The art of the bluff and polarization in Saint Lucia
Logic suggests that we have not had any historical examples to review lowering standards, the spectacle of dysfunction and open warfare to blame for historic political and economic imbalances in which ad hoc and irrational dealings threaten the interest of everyone in Saint Lucia.
Since coming into office in June 2016, the government has consistently shed light on the country’s debt, yet is unable to recognise Desert Star Holdings (DSH) “Pearl of the Caribbean”, described in glowing terms, actually carries extreme financial risk and probable economic collapse akin to the glossy expenditure and revenues estimates for 2017/18.
The Invest St Lucia business proposal assessment reads, “From the financials presented, the developers’ viability and their profit is clear, however the ongoing viability of the project has not been highlighted.”
“Also, DSH has informed that the minimum number of CIP funding required before initiating the project would be 90% of the project cost, this further illustrates that this project is solely reliant on CIP. This is a high threshold to meet, which has not been substantiated through details on their sales and marketing strategy.”
Here’s what this tells us. ‘Pearl of the Caribbean’ is not the economic revolution that will take mankind into economic and social salvation.
It is simply a prestige project with abstract concepts that pose economic adversity, security challenges and environmental re-orientation spanning ’99 years for the consideration of US$1 per acre’.
When the government of Saint Lucia refuses to acknowledge, for obvious reasons, any part of the well publicised DSH agreement, although now a document tabled in the House of Assembly, this gives the impression that there is something to hide, something that will paralyze Saint Lucia more than it is already and very possibly become a client state of China.
What many Saint Lucians fear is tightening the grip of exclusion that has begun to emerge in agreements, cabinet conclusions, inclusive of No.530 of 2017, and marketing concepts that share a brand of numeric fantasy.
Thus, powered by expectations, there is an influx of start-up “zombie companies”, padding risk bordering on “malfeasance”.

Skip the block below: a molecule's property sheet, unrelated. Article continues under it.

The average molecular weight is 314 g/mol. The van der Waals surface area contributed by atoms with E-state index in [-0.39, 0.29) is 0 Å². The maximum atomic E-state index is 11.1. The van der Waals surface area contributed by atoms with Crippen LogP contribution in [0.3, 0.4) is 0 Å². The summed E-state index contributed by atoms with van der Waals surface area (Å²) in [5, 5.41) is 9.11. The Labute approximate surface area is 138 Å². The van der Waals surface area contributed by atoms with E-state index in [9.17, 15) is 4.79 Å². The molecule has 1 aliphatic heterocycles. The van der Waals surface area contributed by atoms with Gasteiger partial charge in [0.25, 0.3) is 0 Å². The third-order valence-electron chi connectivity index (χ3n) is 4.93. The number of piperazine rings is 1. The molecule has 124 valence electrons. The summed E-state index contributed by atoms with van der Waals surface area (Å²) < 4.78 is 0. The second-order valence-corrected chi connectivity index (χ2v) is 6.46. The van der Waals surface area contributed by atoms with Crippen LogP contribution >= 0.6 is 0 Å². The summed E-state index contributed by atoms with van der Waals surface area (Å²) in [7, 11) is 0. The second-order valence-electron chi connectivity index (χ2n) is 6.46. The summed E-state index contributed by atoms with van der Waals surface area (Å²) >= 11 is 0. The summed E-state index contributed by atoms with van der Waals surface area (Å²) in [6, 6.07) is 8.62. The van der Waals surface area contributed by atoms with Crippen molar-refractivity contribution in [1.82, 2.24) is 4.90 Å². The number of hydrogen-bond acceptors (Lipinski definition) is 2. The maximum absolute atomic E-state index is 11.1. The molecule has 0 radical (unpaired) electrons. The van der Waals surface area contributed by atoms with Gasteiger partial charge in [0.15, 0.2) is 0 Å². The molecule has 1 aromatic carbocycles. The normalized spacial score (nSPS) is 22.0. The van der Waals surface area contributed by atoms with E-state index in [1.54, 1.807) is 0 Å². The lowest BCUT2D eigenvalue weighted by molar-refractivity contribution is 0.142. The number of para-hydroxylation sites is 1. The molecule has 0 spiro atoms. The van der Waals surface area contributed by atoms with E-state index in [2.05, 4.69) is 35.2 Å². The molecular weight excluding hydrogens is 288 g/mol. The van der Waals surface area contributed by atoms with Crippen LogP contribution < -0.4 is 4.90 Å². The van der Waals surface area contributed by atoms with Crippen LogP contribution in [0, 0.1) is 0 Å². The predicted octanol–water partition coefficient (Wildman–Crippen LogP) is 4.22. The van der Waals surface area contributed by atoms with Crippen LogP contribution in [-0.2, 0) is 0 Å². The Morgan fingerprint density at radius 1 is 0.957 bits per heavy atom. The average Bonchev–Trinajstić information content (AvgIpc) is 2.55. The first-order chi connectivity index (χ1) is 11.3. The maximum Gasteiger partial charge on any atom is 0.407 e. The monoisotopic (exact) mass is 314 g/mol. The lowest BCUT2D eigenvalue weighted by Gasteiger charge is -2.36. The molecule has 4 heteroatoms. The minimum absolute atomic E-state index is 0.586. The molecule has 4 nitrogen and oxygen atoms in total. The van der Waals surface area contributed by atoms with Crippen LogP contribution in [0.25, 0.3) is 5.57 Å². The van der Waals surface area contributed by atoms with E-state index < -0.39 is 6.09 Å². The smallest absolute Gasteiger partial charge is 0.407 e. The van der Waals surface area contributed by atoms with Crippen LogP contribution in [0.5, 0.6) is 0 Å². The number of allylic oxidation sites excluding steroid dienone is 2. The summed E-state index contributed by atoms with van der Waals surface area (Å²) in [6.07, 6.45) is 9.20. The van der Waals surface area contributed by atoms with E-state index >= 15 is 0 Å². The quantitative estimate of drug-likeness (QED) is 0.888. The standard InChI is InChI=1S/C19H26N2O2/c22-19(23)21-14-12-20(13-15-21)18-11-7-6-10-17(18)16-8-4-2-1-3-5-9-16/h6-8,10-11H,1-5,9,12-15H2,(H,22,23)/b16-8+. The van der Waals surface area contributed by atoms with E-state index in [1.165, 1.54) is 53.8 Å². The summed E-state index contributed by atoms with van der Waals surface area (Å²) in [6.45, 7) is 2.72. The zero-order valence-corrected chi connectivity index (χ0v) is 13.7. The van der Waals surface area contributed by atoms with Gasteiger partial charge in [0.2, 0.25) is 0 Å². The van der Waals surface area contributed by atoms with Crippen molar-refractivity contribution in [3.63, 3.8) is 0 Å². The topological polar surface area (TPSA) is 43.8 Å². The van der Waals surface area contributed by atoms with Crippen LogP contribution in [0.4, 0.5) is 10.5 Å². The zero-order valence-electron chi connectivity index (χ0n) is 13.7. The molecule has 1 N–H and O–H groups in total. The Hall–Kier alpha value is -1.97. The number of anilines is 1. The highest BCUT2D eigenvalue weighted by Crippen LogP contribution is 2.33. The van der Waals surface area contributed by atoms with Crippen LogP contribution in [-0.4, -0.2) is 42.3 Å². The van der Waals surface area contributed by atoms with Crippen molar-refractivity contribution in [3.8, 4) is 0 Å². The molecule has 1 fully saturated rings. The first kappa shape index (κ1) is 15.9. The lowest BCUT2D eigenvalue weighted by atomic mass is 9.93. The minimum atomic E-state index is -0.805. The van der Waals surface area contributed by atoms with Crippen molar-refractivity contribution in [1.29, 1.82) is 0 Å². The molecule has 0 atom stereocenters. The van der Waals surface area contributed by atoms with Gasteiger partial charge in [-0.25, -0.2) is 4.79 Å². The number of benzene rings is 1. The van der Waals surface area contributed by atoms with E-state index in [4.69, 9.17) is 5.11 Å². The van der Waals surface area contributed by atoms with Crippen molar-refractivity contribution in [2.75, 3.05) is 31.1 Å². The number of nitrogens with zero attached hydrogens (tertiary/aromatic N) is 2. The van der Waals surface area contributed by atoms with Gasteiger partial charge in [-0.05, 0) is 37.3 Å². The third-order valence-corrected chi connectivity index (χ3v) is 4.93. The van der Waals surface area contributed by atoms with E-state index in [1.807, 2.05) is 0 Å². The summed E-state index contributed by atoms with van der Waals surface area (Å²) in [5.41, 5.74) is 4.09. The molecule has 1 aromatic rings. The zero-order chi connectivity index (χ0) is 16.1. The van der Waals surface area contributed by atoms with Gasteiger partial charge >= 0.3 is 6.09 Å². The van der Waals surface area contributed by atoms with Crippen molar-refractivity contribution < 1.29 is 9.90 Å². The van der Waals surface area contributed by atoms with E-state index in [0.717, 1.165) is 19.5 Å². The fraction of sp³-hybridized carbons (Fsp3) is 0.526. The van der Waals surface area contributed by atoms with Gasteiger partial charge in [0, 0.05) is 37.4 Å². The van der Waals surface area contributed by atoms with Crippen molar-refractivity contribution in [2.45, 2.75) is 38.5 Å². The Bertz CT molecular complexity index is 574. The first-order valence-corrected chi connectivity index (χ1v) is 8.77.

These pose a threat in the shape of both a severe debt trap and potential cultural rivalry that may soon evolve into extremism. Monitoring this requires knowledge of history, inclusive of appropriate corrective measures. Devoid of such, the country will be caught behind the curve and the people left wondering – what happened, how did we get there?
International politics and foreign relations are changing rapidly. China’s Caribbean interest is a strategic demonstration of economic power, inserting greater influence on matters of sovereignty, security and development interests, while looking to Europe and Asia for markets of the future. In turn, Europe is looking to build, leaning on China.
This is a landmark moment. But ‘America First’ is leaning towards a policy shift to employ Section 301 of the Trade Act of 1974 to fend off China’s demands, and allow investigation into China’s trade practices, raise tariffs on imports from China or impose other sanctions.
Meanwhile, a meeting of trade ministers from China, Brazil, Russia and India recently concluded, agreeing to promote international cooperation and oppose “trade and investment protectionism”.
“Peace, commerce and honest friendship with all nations; entangling alliances with none.” ~ Thomas Jefferson.
The government of Saint Lucia must employ a smart and deep-seated perspective to unclog its thinking along the lines of an Economic Development Council (EDC) to help restore faith where strange math and the abandonment of data and facts are deemed extraneous.
And at the other end of the spectrum, bridge the gap to put forward legislation, offer solutions and guidance on development ideas and plans to achievable goals for economic intensification.
This illustrates the need for a robust economic development program; an interactive foreign policy, trade, monetary, financial, economic, health care and institutional remodelling of systems, with deeper engagement with the people and mitigating future risk.
With great power comes great responsibility. Character, ethics and intelligence are important. It is time to face looming questions on the future direction of Saint Lucia in order to avert the permanent low ebb.
Part 1: Intelligence and the modern triangle
Part 3: Saint Lucia’s foreign policy dilemma (coming up)